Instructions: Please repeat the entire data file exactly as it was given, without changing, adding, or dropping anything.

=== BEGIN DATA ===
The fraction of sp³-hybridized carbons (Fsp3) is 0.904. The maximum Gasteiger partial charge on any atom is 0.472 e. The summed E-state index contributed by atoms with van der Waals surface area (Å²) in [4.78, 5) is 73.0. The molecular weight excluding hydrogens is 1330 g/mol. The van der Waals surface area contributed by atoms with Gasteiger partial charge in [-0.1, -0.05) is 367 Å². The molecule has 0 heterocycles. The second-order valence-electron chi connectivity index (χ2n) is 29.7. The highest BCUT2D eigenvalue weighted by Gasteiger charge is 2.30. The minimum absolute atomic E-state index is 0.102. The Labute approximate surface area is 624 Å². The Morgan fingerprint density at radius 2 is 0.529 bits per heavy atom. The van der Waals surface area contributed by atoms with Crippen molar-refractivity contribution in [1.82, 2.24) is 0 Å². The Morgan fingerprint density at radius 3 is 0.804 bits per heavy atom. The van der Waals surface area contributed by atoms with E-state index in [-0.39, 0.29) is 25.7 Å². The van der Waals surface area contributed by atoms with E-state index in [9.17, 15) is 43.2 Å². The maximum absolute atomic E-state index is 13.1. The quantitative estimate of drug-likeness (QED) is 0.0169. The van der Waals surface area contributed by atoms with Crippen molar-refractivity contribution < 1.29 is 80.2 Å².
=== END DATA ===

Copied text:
The fraction of sp³-hybridized carbons (Fsp3) is 0.904. The maximum Gasteiger partial charge on any atom is 0.472 e. The summed E-state index contributed by atoms with van der Waals surface area (Å²) in [4.78, 5) is 73.0. The molecular weight excluding hydrogens is 1330 g/mol. The van der Waals surface area contributed by atoms with Gasteiger partial charge in [-0.1, -0.05) is 367 Å². The molecule has 0 heterocycles. The second-order valence-electron chi connectivity index (χ2n) is 29.7. The highest BCUT2D eigenvalue weighted by Gasteiger charge is 2.30. The minimum absolute atomic E-state index is 0.102. The Labute approximate surface area is 624 Å². The Morgan fingerprint density at radius 2 is 0.529 bits per heavy atom. The van der Waals surface area contributed by atoms with Crippen molar-refractivity contribution in [1.82, 2.24) is 0 Å². The Morgan fingerprint density at radius 3 is 0.804 bits per heavy atom. The van der Waals surface area contributed by atoms with E-state index in [-0.39, 0.29) is 25.7 Å². The van der Waals surface area contributed by atoms with E-state index in [9.17, 15) is 43.2 Å². The maximum absolute atomic E-state index is 13.1. The quantitative estimate of drug-likeness (QED) is 0.0169. The van der Waals surface area contributed by atoms with Crippen molar-refractivity contribution < 1.29 is 80.2 Å².